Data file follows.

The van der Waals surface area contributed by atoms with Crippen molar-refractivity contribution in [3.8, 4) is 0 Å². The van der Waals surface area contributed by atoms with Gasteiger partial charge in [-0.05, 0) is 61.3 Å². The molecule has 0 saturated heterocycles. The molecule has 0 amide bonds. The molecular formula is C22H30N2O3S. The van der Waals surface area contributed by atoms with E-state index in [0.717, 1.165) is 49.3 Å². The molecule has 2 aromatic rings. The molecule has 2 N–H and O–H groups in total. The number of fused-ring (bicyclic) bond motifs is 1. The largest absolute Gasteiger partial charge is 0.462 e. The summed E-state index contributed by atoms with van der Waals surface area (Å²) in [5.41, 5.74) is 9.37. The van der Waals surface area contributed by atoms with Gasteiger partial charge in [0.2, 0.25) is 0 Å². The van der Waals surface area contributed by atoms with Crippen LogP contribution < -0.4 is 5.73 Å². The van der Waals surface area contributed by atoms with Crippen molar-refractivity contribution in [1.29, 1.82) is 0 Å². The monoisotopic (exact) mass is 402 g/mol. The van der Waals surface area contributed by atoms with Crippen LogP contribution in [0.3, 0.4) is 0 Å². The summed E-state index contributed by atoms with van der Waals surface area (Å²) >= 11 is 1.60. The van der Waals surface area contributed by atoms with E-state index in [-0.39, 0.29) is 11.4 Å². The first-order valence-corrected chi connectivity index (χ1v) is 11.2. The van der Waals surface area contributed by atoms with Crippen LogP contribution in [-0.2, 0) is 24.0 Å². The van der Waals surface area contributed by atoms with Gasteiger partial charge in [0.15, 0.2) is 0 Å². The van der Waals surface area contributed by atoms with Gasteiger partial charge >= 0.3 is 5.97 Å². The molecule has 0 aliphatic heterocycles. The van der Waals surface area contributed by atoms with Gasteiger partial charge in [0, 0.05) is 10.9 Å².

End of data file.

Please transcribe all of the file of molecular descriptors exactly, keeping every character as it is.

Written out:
The van der Waals surface area contributed by atoms with Crippen molar-refractivity contribution in [3.8, 4) is 0 Å². The van der Waals surface area contributed by atoms with Gasteiger partial charge in [-0.05, 0) is 61.3 Å². The molecule has 0 saturated heterocycles. The molecule has 0 amide bonds. The molecular formula is C22H30N2O3S. The van der Waals surface area contributed by atoms with E-state index in [0.717, 1.165) is 49.3 Å². The molecule has 2 aromatic rings. The molecule has 2 N–H and O–H groups in total. The number of fused-ring (bicyclic) bond motifs is 1. The largest absolute Gasteiger partial charge is 0.462 e. The summed E-state index contributed by atoms with van der Waals surface area (Å²) in [5.41, 5.74) is 9.37. The van der Waals surface area contributed by atoms with Gasteiger partial charge in [0.2, 0.25) is 0 Å². The van der Waals surface area contributed by atoms with Crippen LogP contribution < -0.4 is 5.73 Å². The van der Waals surface area contributed by atoms with Crippen molar-refractivity contribution in [1.29, 1.82) is 0 Å². The monoisotopic (exact) mass is 402 g/mol. The van der Waals surface area contributed by atoms with Crippen LogP contribution in [0.3, 0.4) is 0 Å². The summed E-state index contributed by atoms with van der Waals surface area (Å²) >= 11 is 1.60. The van der Waals surface area contributed by atoms with E-state index in [-0.39, 0.29) is 11.4 Å². The first-order valence-corrected chi connectivity index (χ1v) is 11.2. The van der Waals surface area contributed by atoms with Crippen LogP contribution in [-0.2, 0) is 24.0 Å². The van der Waals surface area contributed by atoms with Gasteiger partial charge in [0.15, 0.2) is 0 Å². The van der Waals surface area contributed by atoms with Gasteiger partial charge >= 0.3 is 5.97 Å². The molecule has 0 aliphatic heterocycles. The van der Waals surface area contributed by atoms with Gasteiger partial charge in [0, 0.05) is 10.9 Å².